Two or Three (.net)

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More conflicting thoughts on the Schiavo case

by Aaron Earls [+/-] show/hide

Since my post yesterday I have had a few more conflicting thoughts on the issue. So here is two totally different ways to look at the situation.

Thought 1 - This in some ways demonstrates our nation's support of marriage through it's laws.
Our nation values marriage so much that it considers couples who marry to no longer be two people but one, as the image portrayed in the Bible. One can argue how much of a husband Michael has been through this whole situation, but he is still legally her husband. Because of that marriage bond, he is given rights to speak on behalf of Terri in the event that she cannot.

If we did not value marriage or thought little of it, then it would make it easier for the parents to make a claim, but the foundational laws of the country exalt the marriage vows and relationship. Even though the institution has been degraded through the years through divorce, even worse no fault divorce and currently the attempts to redefine marriage, despite all that marriage is still viewed as the supreme relationship that garners more rights than any other relationship.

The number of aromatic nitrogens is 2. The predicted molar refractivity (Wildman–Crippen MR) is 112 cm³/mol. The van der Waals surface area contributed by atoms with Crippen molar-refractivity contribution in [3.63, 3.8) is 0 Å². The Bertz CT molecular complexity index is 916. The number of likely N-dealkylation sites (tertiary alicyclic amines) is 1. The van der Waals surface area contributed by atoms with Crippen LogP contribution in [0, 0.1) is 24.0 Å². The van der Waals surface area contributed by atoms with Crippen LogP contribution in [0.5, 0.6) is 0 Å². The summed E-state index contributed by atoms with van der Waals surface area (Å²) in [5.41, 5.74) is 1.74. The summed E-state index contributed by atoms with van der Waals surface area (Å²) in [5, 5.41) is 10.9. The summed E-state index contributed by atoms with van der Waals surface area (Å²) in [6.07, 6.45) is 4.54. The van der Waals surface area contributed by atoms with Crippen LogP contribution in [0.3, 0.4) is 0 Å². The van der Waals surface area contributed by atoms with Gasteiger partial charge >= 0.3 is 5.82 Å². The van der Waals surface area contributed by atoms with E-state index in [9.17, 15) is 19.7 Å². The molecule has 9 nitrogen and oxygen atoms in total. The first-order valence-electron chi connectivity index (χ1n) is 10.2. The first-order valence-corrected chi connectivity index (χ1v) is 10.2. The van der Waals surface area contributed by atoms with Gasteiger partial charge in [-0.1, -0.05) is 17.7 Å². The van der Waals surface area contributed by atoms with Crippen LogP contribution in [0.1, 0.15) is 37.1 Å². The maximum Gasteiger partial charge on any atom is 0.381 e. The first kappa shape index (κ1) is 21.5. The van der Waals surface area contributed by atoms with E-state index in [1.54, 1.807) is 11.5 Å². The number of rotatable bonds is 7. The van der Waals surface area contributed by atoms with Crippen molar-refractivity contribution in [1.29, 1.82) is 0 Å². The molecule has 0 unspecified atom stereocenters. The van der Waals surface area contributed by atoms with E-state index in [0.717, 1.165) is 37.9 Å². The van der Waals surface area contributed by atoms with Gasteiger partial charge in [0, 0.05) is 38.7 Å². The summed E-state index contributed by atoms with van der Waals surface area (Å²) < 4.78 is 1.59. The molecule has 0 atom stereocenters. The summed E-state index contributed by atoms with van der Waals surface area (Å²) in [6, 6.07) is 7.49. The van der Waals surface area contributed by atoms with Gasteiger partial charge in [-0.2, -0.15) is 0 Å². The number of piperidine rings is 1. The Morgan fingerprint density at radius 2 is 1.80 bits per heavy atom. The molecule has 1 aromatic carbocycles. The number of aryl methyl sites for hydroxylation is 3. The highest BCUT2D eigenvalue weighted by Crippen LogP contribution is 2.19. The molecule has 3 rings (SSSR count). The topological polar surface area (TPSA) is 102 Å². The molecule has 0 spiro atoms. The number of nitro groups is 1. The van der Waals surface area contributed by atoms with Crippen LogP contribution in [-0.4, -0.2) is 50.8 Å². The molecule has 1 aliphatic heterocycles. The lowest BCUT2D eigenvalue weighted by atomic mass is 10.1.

Joe at Evangelical Outpost has some different thoughts on marriage in the light of the Schiavo case.

Thought 2 - It is a dangerous precedent to argue against Terri Schiavo because of her quality of life.
The thoughts posed by Michelle Catalano and other bloggers that "laying in a vegetative state for fifteen years is not living at all" sets a very dangerous precedent. [Let me first say, that I have nothing against Michelle personally. I think she is a very talented writer. I agree with her on some things and I disagree with her on some things. This is not an attack at her personally.]

When we establish a certain criteria for living we engage in a very tricky issue. How do we determine exactly where that line is and when we crossed it? Many argue that Terri really "died 15 years ago" or that her life right now "is not worth living." Again, how can we make that judgment for that person and tell them that their life is not worth living?